As the Sarah Palin of South African politics, he is a dangerous demagogue rescued from obscurity and not sure what to do with his new-found power other than display his limited vocabulary with words like “kill”. Apartheid taught him well.

I have to admit a certain amount of sympathy. I too visited Durban recently, and had the problem of finding myself in Problem Mkhize Road, and wondering what Problem Mkhize had done for Durban. Though I have to admit that I didn’t really know what Mr Cowey (after whom the road was previously named) had done for Durban either.

One of the nice things about the 1990s was that after our first democratic elections a lot of places and buildings named after politicians got renamed with neutral names. The Marais Viljoen Building down the road from us was sensibly named Compensation House (it houses the offices of the Workmens Compensation Commissioner). The Hendrik Verwoerd Dam was renamed to something neutral. Jan Smuts Airport became the Johannesburg International Airport — that was a bit silly, because it isn’t in Johannesburg, it’s in Ekurhuleni. Now it’s the O.R. Tambo International Airport, so it doesn’t really matter where it is.

I liked the idea of removing the names of politicians (especially living ones) from the names of places, because naming things after politicians smacks of totalitarianism to me. In Moscow, Kalinin Propekt is now Arbat again, and Kaliningrad is back to being Tver.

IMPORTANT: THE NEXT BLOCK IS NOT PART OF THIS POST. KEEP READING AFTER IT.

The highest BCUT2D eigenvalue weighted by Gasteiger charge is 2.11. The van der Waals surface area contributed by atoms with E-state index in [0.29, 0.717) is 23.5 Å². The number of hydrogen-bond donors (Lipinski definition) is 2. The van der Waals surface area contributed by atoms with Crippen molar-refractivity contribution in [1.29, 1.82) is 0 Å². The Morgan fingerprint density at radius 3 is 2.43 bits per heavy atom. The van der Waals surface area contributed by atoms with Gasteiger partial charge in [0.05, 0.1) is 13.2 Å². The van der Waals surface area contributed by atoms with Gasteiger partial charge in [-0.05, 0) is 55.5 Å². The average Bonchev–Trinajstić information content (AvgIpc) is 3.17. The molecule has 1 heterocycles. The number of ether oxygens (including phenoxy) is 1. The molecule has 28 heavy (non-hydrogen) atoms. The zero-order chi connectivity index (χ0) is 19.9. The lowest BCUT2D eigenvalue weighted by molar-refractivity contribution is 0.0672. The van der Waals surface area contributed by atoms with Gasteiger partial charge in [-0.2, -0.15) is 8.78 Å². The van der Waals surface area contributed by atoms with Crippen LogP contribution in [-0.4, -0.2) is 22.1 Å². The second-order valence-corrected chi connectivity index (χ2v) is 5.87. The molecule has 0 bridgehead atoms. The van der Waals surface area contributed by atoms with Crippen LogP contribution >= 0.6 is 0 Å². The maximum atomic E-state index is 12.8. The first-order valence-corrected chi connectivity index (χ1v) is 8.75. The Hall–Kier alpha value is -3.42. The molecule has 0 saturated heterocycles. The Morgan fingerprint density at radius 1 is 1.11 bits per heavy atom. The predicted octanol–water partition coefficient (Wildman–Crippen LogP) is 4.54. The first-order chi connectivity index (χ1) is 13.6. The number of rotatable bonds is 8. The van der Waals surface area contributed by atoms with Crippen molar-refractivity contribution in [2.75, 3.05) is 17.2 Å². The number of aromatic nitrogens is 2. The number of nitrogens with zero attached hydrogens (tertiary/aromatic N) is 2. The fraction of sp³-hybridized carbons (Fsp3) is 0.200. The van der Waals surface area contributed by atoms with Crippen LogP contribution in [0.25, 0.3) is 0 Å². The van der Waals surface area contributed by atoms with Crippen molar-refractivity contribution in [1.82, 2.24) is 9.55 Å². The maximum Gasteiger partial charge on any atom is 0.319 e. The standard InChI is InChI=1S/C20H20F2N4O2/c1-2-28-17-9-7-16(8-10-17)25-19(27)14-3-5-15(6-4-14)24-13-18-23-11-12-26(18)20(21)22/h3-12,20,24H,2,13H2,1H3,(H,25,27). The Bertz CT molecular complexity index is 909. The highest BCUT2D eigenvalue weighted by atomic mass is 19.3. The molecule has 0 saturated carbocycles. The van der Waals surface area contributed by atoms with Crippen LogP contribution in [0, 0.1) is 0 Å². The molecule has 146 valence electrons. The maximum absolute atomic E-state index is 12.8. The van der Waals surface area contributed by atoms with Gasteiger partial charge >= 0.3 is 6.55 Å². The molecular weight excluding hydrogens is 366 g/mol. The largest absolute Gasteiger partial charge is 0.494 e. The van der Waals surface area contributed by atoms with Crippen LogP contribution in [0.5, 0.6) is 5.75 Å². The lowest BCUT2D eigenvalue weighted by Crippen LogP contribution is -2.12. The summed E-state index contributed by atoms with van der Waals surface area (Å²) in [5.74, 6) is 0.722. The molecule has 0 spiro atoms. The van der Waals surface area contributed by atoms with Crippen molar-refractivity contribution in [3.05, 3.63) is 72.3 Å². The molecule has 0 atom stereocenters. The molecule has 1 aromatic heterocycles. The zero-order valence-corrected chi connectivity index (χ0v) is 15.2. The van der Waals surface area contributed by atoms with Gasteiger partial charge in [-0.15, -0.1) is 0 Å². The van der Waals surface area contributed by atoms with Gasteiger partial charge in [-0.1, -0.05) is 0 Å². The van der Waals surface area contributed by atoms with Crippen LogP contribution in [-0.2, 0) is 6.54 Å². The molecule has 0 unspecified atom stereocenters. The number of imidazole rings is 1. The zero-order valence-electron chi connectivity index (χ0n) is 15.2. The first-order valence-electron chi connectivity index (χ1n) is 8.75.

One of the last acts of the last Nationalist city council of Pretoria was to rename Kilnerton Road to C.R. Swart Drive. Part of it has been re-re-named back to Kilnerton Road, but the rest remains with the name of C.R. Swart. That, it seemed to me, was a calculated insult to black people. The Kilnerton Institute was a well-known educational institution in eastern Pretoria, run by the Methodist Church. Many black South African leaders received their education there. In the 1960s it was closed down as part of the ethnic cleansing that took place to implement apartheid, and renaming the road seemed to be a deliberate attempt to remove even its memory. C.R. Swart, however, was Minister of Justice in the 1950s, and presided over the introduction of some of the most oppressive and racist legislation ever to disgrace our statute book. I would not be at all sorry to see his Drive go.

I’ve got nothing against O.R. Tambo or Pixley ka Seme, or Rick Turner or Alan Paton. They were certainly not repulsive like C.R. Swart and worked for freedom and justice rather than to oppress people. But I wonder how happy they would have been to have things named after them?

But the Nationalist City Council of Pretoria has gone too. Pretoria joined with twelve other local authorities to become part of the megacity of Tshwane, and Pretoria no longer has its own city council; it is only part of a bigger city. There is now only the council of the City of Tshwane. I’m quite happy about that. Nobody seems to quite know who Tshwane was, except that he is said to have once lived in the area. That’s a bit like Cowie’s Hill. Unlike Mr Cowey of Cowey Road, Mr Cowie lived on his hill.

The amalgamation of municipalities and local authorities seems to be a worldwide phenomenon. As Jasper fforde, the author of the books about Thurday Next, the literary detective, points out, the Cheshire Cat of Lewis Carroll’s Alice books is now the Unitary Authority of Warrington Cat. And “City of Tshwane” is much easier to say than “Unity Authority of Warrington” or “Nelson Mandela Metropole”.

Now suddenly we seem to be back to the 1950s, when the Nationalists were renaming everything after their party hacks. As Bob Dylan once sang, “Oh no, no no, I’ve been through this movie before.”